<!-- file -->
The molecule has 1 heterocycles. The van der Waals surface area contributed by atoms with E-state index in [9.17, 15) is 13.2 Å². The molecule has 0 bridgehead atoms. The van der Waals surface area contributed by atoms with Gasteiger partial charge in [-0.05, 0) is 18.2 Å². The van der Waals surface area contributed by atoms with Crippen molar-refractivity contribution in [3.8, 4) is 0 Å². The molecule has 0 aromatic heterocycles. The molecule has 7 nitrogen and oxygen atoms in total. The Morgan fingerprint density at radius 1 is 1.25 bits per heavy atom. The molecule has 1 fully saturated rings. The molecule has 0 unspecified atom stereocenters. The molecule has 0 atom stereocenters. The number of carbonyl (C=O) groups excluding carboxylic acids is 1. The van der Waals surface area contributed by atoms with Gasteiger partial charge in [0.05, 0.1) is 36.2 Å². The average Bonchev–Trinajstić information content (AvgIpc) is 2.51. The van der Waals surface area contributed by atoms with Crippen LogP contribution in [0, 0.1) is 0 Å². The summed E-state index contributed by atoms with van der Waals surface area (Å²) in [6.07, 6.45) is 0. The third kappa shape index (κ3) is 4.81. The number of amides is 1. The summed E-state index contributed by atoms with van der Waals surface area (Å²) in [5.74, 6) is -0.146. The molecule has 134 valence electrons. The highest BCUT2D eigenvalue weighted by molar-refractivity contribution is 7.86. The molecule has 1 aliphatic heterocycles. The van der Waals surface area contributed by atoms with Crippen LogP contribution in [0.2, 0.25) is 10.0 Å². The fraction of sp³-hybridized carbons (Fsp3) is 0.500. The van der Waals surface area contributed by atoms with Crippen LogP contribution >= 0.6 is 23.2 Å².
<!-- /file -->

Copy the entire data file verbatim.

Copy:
The molecule has 1 heterocycles. The van der Waals surface area contributed by atoms with E-state index in [9.17, 15) is 13.2 Å². The molecule has 0 bridgehead atoms. The van der Waals surface area contributed by atoms with Gasteiger partial charge in [-0.05, 0) is 18.2 Å². The van der Waals surface area contributed by atoms with Crippen molar-refractivity contribution in [3.8, 4) is 0 Å². The molecule has 0 aromatic heterocycles. The molecule has 7 nitrogen and oxygen atoms in total. The Morgan fingerprint density at radius 1 is 1.25 bits per heavy atom. The molecule has 1 fully saturated rings. The molecule has 0 unspecified atom stereocenters. The molecule has 0 atom stereocenters. The number of carbonyl (C=O) groups excluding carboxylic acids is 1. The van der Waals surface area contributed by atoms with Gasteiger partial charge in [0.05, 0.1) is 36.2 Å². The average Bonchev–Trinajstić information content (AvgIpc) is 2.51. The van der Waals surface area contributed by atoms with Crippen LogP contribution in [0, 0.1) is 0 Å². The summed E-state index contributed by atoms with van der Waals surface area (Å²) in [6.07, 6.45) is 0. The third kappa shape index (κ3) is 4.81. The number of amides is 1. The summed E-state index contributed by atoms with van der Waals surface area (Å²) in [5.74, 6) is -0.146. The molecule has 134 valence electrons. The highest BCUT2D eigenvalue weighted by molar-refractivity contribution is 7.86. The molecule has 1 aliphatic heterocycles. The van der Waals surface area contributed by atoms with Crippen LogP contribution in [0.2, 0.25) is 10.0 Å². The fraction of sp³-hybridized carbons (Fsp3) is 0.500. The van der Waals surface area contributed by atoms with Crippen LogP contribution >= 0.6 is 23.2 Å².